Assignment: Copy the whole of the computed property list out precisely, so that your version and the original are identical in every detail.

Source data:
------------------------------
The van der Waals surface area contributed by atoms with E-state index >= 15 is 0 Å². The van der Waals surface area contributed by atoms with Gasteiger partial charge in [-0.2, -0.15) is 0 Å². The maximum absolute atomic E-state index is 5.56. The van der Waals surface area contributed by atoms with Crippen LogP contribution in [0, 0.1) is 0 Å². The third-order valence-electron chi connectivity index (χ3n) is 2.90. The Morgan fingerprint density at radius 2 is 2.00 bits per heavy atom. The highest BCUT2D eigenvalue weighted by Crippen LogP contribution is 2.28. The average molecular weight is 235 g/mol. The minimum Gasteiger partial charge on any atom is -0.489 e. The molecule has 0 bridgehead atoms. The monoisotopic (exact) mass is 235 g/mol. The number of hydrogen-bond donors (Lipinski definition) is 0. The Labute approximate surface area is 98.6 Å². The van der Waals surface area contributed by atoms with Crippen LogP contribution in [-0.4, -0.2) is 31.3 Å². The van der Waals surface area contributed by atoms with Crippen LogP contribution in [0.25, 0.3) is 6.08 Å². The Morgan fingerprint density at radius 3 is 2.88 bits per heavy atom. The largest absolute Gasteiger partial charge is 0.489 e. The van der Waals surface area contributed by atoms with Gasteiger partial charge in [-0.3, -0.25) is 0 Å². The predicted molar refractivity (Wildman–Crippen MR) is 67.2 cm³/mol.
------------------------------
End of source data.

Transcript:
The van der Waals surface area contributed by atoms with E-state index >= 15 is 0 Å². The van der Waals surface area contributed by atoms with Gasteiger partial charge in [-0.2, -0.15) is 0 Å². The maximum absolute atomic E-state index is 5.56. The van der Waals surface area contributed by atoms with Crippen LogP contribution in [0, 0.1) is 0 Å². The third-order valence-electron chi connectivity index (χ3n) is 2.90. The Morgan fingerprint density at radius 2 is 2.00 bits per heavy atom. The highest BCUT2D eigenvalue weighted by Crippen LogP contribution is 2.28. The average molecular weight is 235 g/mol. The minimum Gasteiger partial charge on any atom is -0.489 e. The molecule has 0 bridgehead atoms. The monoisotopic (exact) mass is 235 g/mol. The number of hydrogen-bond donors (Lipinski definition) is 0. The Labute approximate surface area is 98.6 Å². The van der Waals surface area contributed by atoms with Crippen LogP contribution in [-0.4, -0.2) is 31.3 Å². The van der Waals surface area contributed by atoms with Crippen LogP contribution in [0.25, 0.3) is 6.08 Å². The Morgan fingerprint density at radius 3 is 2.88 bits per heavy atom. The largest absolute Gasteiger partial charge is 0.489 e. The van der Waals surface area contributed by atoms with Gasteiger partial charge in [-0.3, -0.25) is 0 Å². The predicted molar refractivity (Wildman–Crippen MR) is 67.2 cm³/mol.